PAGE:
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Though the term "petting" may seem quaintly archaic in the sexually frank latter days of the twentieth century, it reveals a lot about sexual attitudes in the earlier part of the century in which it was coined. Describing pre-intercourse sexual acts, or foreplay, the word petting manages to capture both the innocence and the euphemistic repression that we identify with the 1950s and early 1960s.

This post-World War II period, which is loosely referred to as "the fifties," was characterized by coded and metaphorical references to sex, the baseball metaphor being one of the most common. There are regional differences in the meanings of the bases, but one common definition describes first base as passionate kissing, second base as touching the (girl's) breasts, third base as touching the (girl's) genitals with the (boy's) hands, and home base as intercourse. Likewise, the definitions of necking and petting have been a subject of intense debate, especially among those engaged in the activity, but necking is generally described to be passionate physical contact occurring above the neck, while petting comprises attention to the parts of the body below the neck. Evelyn Duvall, author of a much-used sex education guide of the 1950s, Facts of Life and Love for Teenagers, defines petting as, "the caressing of other, more sensitive parts of the body in a crescendo of sexual stimulation." She also warns, "These forces are often very strong and insistent. Once released, they tend to press for completion."

This, then, is the true "fifties" meaning of petting, the unleashing of forces within the body that may then spiral out of control. This idea encapsulates decades of fear of sex, which has its roots, for both sexes, in the church and notions of mortal sin and—for young men—perhaps a latent fear of women as well. Almost all of the sexual metaphors of the era describe heterosexual sex where the male is the aggressor and the woman the defender. The very word petting implies a passive recipient, a "pet" receiving attention from a "petter." If the feelings aroused by petting were to get out of control, they could lead to the most feared result of all—pregnancy out of wedlock, with the attendant stigma that might bring harsh social condemnation, even ostracism, and possibly lead to suicide. That situation, too, was euphemistically couched as "getting in trouble." Sex was viewed as a dangerous force, a threat to young people, to society, to civilization itself. Since boys were largely viewed as slaves to their raging libidos, it was up to girls to control the sexual urge. Most sex education of the time revolved around the general theme expressed in the title of one popular book, How to Say No.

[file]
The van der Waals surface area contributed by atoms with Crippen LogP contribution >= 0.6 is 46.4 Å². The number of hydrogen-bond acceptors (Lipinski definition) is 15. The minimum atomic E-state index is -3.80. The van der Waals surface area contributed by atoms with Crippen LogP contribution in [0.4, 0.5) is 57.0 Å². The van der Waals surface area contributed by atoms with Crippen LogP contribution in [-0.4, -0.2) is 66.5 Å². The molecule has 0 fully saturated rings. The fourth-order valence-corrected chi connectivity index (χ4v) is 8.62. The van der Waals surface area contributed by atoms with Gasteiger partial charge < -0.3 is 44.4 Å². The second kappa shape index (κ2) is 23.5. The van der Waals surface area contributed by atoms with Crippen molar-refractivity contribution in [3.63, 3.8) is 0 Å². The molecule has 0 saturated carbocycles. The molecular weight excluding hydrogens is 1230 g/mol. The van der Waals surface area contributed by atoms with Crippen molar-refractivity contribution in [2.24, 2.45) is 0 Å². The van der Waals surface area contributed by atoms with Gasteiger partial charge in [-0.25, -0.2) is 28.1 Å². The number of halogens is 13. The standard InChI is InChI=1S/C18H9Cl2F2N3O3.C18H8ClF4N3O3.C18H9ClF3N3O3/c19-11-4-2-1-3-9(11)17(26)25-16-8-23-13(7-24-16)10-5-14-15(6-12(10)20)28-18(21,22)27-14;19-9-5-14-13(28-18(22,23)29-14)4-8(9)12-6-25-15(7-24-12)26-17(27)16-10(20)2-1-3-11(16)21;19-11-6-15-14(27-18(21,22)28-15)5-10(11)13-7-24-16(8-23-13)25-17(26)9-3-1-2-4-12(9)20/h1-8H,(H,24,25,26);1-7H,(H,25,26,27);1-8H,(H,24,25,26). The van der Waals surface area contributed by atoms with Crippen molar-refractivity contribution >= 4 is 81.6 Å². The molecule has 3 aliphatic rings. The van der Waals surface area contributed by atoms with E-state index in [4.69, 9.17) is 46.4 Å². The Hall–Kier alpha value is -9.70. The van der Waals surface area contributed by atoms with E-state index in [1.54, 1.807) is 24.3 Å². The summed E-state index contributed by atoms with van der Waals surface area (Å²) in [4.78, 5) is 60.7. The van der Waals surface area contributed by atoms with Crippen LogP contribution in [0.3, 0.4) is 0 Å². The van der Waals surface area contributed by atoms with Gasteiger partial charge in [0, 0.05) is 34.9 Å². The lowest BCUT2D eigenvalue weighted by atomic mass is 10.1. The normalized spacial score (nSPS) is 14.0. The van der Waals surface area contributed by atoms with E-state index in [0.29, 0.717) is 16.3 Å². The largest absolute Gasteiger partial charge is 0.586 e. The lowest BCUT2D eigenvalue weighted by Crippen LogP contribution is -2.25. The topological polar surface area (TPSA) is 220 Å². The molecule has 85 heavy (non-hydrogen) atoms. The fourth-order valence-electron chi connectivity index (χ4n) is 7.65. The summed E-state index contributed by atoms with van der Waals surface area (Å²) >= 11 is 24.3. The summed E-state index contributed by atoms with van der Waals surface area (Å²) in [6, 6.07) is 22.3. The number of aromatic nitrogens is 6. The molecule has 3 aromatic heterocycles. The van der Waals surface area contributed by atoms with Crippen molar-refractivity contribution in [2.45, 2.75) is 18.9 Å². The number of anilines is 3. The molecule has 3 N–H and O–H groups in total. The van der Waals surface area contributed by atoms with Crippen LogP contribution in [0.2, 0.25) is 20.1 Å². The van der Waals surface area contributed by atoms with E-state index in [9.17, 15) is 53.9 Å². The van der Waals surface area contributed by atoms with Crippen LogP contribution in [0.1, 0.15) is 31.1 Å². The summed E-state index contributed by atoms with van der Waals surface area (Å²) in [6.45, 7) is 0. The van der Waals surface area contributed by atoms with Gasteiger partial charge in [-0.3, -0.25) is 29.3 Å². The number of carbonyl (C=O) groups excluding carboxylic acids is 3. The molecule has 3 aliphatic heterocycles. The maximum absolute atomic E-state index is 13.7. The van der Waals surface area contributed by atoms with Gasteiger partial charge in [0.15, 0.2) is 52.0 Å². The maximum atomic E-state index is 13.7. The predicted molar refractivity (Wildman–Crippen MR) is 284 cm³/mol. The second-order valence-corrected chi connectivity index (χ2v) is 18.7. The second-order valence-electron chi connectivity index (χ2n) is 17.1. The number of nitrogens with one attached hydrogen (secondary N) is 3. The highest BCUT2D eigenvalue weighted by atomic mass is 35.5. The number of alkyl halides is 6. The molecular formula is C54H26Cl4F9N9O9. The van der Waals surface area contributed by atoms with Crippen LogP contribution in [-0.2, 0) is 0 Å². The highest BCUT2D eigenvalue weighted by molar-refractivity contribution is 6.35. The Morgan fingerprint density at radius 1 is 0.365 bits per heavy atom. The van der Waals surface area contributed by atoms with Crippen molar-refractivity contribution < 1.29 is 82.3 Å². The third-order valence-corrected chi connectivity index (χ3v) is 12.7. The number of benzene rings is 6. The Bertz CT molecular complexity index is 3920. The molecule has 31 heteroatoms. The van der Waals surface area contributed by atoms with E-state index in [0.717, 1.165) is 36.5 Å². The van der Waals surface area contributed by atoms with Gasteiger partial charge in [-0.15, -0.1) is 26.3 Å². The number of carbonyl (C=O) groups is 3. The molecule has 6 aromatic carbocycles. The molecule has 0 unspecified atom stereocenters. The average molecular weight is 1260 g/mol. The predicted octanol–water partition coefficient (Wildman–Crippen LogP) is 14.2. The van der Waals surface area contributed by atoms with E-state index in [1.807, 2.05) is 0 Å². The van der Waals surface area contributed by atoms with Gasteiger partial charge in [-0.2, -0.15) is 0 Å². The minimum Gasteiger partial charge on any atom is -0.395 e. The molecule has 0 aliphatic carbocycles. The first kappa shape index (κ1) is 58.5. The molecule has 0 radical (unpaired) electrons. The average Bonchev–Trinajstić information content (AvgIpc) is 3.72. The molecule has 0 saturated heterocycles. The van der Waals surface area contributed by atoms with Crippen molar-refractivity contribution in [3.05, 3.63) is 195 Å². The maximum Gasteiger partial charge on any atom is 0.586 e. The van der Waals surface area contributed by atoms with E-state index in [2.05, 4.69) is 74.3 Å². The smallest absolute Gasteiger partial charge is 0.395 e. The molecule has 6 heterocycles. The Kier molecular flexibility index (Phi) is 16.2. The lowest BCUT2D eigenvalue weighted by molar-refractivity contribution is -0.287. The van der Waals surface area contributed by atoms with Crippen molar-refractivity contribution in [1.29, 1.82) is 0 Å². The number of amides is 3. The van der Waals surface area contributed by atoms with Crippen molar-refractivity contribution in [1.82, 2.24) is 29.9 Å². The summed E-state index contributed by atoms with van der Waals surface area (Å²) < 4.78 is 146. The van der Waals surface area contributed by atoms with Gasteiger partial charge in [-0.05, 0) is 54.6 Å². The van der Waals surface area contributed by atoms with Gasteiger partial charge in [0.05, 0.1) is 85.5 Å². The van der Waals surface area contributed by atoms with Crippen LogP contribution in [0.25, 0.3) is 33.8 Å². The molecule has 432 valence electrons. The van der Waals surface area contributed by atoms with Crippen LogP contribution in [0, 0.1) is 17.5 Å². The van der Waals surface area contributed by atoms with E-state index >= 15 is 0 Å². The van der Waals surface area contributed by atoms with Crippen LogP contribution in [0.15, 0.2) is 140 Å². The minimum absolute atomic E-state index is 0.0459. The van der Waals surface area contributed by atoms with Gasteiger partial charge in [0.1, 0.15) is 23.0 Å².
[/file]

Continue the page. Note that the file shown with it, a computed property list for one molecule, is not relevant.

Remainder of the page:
Though this was the conventional morality of the 1950s and early 1960s, it had not always been that way. F. Scott Fitzgerald had described ribald "petting parties" in the 1920s, and, in fact, conventional morality often had little to do with people's actual experience even in the 1950s. The Kinsey Report on women's sexuality, released in August of 1953, scandalized the conservative society of the time with its statistics compiled from interviews with women. Kinsey reported that 99 out of 100 of female interviewees born between 1910 and 1929 had petted by the age of 35. In the same age group, one third of the unmarried women were no longer virgins by the age of 25, and a sizable percentage of those had had several sexual partners. There was, and is, so little awareness about women's sexuality at mid-century that these figures remain surprising. Kinsey's statistics challenged the notion that women were by nature less sexual creatures than men. It was not women's nature, but the will of 1950s society that demanded sexual repression. Interestingly, many girls found they preferred the partially permitted petting to the totally forbidden intercourse for purely sexual reasons. Petting was focused on the female body and often led to orgasm for young women, while the self-involved male fumblings of early intercourse seldom did.

The social meaning of petting and other forms of introductory sexuality is explored in Obie Benz's documentary film, Heavy Petting (1988), which juxtaposes representations of sex in the media of the 1950s with sex education materials of the time and the reminiscences of celebrities who came of age then.

—Tina Gianoulis

Further Reading:

Landers, Ann. Ann Landers Talks to Teenagers About Sex. New Jersey, Prentice Hall, 1963.

Peterson, James R. " Playboy's History of the Sexual Revolution: Something Cool." (Part IV, 1950-1959). Playboy. Vol. 45, No. 2, February, 1998, 72.